CHAPTER 4: MAINTAINING PRESSURE: MONITORING
74. To encourage the sustainable change that
we wish to see, we need to make sure robust data are in place
to allow progress to be monitored. Witnesses stressed that transparency
of this kind strengthened accountability and facilitated realistic
target-setting. The National Employment Savings Trust (NEST),
an institutional investor, quoted management guru Peter Drucker
when noting that, "what gets measured gets done".
Despite this, the Government said that many companies did not
compile statistics on gender diversity in their organisation,
despite having the raw data available.
The European Women's Lobby agreed: "
do not have the necessary statistics and do not really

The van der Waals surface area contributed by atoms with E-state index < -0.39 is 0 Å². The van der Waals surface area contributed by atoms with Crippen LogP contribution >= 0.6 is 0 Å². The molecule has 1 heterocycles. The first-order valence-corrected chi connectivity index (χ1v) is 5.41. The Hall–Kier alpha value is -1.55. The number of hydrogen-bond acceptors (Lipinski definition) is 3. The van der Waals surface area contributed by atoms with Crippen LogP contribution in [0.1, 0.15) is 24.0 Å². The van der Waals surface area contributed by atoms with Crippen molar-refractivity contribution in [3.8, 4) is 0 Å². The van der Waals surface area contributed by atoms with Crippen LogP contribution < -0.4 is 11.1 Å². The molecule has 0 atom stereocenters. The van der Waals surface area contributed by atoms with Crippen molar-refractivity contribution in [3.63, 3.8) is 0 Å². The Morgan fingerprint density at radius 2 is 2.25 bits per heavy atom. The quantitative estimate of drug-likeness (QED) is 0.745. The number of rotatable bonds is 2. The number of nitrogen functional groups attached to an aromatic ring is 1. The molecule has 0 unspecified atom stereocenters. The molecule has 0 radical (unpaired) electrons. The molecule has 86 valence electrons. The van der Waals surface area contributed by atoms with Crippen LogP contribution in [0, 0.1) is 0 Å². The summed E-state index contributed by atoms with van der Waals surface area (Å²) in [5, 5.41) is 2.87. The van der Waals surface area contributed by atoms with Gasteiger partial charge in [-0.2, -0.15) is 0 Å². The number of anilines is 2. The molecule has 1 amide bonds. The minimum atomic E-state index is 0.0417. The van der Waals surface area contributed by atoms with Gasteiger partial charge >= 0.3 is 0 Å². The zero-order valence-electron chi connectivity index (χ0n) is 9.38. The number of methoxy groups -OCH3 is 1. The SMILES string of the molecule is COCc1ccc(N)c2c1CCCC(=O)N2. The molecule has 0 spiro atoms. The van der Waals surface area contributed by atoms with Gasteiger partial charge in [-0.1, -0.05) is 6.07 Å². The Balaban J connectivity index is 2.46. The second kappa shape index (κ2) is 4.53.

know exactly what their situation is at every level of corporate
This is not an acceptable state of affairs.
75. The best means of performance monitoring
divided witnesses. Some agreed with the drive for European-level
the Austrian Federal Chancellery and the ELA, this meant national-level
monitoring with reporting at EU level. Others wanted a more devolved
approach. For the 30% Club, progress was best measured voluntarily
at local levels, using resources such as BoardWatch
and the Cranfield Female FTSE report.
This was also the stance of the Government: the Minister said
that the "very different circumstances" of Member States
counted against EU monitoring.
IDDAS, a leadership development consultancy, and GC100, the association
of general counsel and secretaries of FTSE 100 companies, agreed
with local monitoring, but wanted reporting to be obligatory.
76. We support strongly the development of a
European mechanism for monitoring gender diversity levels across
the EU. Without firm information, it is difficult to gauge the
extent of problems across and within companies, or to monitor